Bart to Be Bloom When (or Is It If?) Broderick Takes Producers Break in Fall

News   Bart to Be Bloom When (or Is It If?) Broderick Takes Producers Break in Fall Just yesterday, spokespersons for Broadway's The Producers confirmed that Roger Bart, who plays effeminate personal assistant Carmen Ghia, will move up to the role of Leo Bloom when Matthew Broderick takes a six-week hiatus to play Harold Hill in an ABC television version of The Music Man. The break would come in the fall, and one of Bart's two understudies — Jamie Laverdiere or Brad Musgrove — would step in as Carmen.

Just yesterday, spokespersons for Broadway's The Producers confirmed that Roger Bart, who plays effeminate personal assistant Carmen Ghia, will move up to the role of Leo Bloom when Matthew Broderick takes a six-week hiatus to play Harold Hill in an ABC television version of The Music Man. The break would come in the fall, and one of Bart's two understudies — Jamie Laverdiere or Brad Musgrove — would step in as Carmen.

Now the Daily News reports (June 7) that Broderick has asked "Music Man" producer Craig Zadan and his production company, Storyline Entertainment, to postpone the shoot until early 2002, so Broderick could play a full, uninterrupted year on Broadway. Zadan told the News, "We'll rearrange our schedule and shoot another of our films in his place, then work him back in later."

A Barlow-Hartman spokesperson for the show told Playbill On-Line (June 7) that the Bart-for-Broderick ruling still stands, albeit without a timeframe. "If and when Matthew leaves," he said, "Roger will do the role. But we don't know when that'll happen. The movie hasn't yet been scheduled."

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Though two days ago, some Broadway insiders speculated that Martin Short, Mel Brooks' original choice to be Leo Bloom in Broadway's The Producers, would be the one to step in when Broderick took his short hiatus, production spokespersons for the mega-mega-hit musical confirmed that casting would stay "inside the company." The Producers — as the front page of all the major dailies trumpeted — won a record 12 Tony Awards on June 3, beating Hello, Dolly!'s previous record of 10. With his Tony wins for the Broadway musical, The Producers, Mel Brooks entered a rarefied circle of people who have won a Tony Award, an Academy Award, a Grammy Award and an Emmy. Brooks won his Grammy for the famous comedy recording, "The 2,000 Year Old Man in the Year 2000." His Oscar was won for the screenplay of the original movie of "The Producers." And a recent guest appearance by Brooks on the sitcom "Mad About You" gave him an Emmy Award.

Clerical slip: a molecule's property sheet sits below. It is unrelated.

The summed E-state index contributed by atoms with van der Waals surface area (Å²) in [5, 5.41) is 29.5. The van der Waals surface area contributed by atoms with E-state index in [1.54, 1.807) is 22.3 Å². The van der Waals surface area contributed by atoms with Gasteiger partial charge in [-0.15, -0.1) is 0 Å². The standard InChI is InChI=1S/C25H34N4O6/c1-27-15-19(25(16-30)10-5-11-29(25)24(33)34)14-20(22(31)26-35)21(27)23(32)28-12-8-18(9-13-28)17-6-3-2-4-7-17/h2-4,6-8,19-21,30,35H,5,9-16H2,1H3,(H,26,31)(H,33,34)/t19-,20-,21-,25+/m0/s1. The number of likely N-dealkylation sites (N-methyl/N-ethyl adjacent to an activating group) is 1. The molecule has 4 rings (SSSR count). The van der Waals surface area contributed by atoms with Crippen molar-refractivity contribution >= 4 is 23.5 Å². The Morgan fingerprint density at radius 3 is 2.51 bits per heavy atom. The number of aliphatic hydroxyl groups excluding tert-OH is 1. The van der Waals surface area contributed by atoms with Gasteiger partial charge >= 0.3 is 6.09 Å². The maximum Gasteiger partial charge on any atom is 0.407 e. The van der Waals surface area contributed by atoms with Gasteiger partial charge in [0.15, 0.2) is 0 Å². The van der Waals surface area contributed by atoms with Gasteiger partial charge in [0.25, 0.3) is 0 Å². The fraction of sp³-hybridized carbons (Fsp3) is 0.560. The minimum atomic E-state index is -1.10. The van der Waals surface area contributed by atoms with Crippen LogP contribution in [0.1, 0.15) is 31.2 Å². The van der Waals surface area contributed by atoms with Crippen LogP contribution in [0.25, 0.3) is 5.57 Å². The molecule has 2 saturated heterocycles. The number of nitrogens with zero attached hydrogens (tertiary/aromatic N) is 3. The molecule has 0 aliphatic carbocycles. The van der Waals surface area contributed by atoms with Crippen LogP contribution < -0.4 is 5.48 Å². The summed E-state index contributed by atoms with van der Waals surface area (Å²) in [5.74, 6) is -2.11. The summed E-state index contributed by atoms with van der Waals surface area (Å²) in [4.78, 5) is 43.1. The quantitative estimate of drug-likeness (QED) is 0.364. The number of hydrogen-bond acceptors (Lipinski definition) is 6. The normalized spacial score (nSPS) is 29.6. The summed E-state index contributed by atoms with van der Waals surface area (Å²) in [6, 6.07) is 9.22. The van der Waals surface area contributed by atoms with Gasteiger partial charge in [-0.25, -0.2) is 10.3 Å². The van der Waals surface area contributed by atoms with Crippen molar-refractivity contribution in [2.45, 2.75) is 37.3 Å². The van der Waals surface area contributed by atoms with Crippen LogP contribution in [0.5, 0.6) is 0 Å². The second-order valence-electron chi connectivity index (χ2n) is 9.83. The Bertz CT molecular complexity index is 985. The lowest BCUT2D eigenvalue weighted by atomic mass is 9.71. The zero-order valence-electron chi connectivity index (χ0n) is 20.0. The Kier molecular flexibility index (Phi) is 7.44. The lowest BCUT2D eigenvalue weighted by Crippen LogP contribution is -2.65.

Brooks won Tony Awards June 3 for Best Book (with Thomas Meehan) and Best Score. Barbra Streisand, Rita Moreno and Helen Hayes have also won all four prizes, considered the top honors in the fields of theatre, film, music and television.

As for the show itself, it could hardly be doing any better than it already is, but the box office did get a boost from the Tonys. According to a Barlow-Hartman spokesperson, the show took in $1.4 million in box office grosses for the 24 hours after the Tony ceremony. Though not as high as the $3 million the show made the day after it opened (and the reviews dubbed it the second only to the Second Coming), it is "a lot more than the daily average," the press rep noted. The many awards and new spurt of sales prompted The Producers' producers to release six more months worth of tickets. As such, ducats are now onsale through December 2002. For tickets and information on The Producers at the St. James Theatre, call (212) 239-6200.

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In other Producers news, the Mel Brooks-Thomas Meehan-Susan Stroman smash Broadway musical is hoping to open a London production in early 2003. "It's looks the first three months of 2003," said Steve Baruch, part of the Frankel/Baruch/Viertel/Routh Group, one of the producers behind the monster hit. Baruch spoke to PBOL at the May 16 Tony Nominees Luncheon at the Marriott Marquis hotel in Times Square.

"A lot of that has to do with [director-choreographer] Susan Stroman's schedule," he continued. "Contact is all over the place. And now the Harry Connick, Jr. Show," Thou Shalt Not, which will hit Broadway this fall, under Stroman's direction.

"The U.S. tour will precede London," Baruch added. Casting for both tour and London has not been addressed. No specific London theatre has been targeted, but Barach said, "SFX is a partner here and they have a great presence in London, including a producing-managing arm there."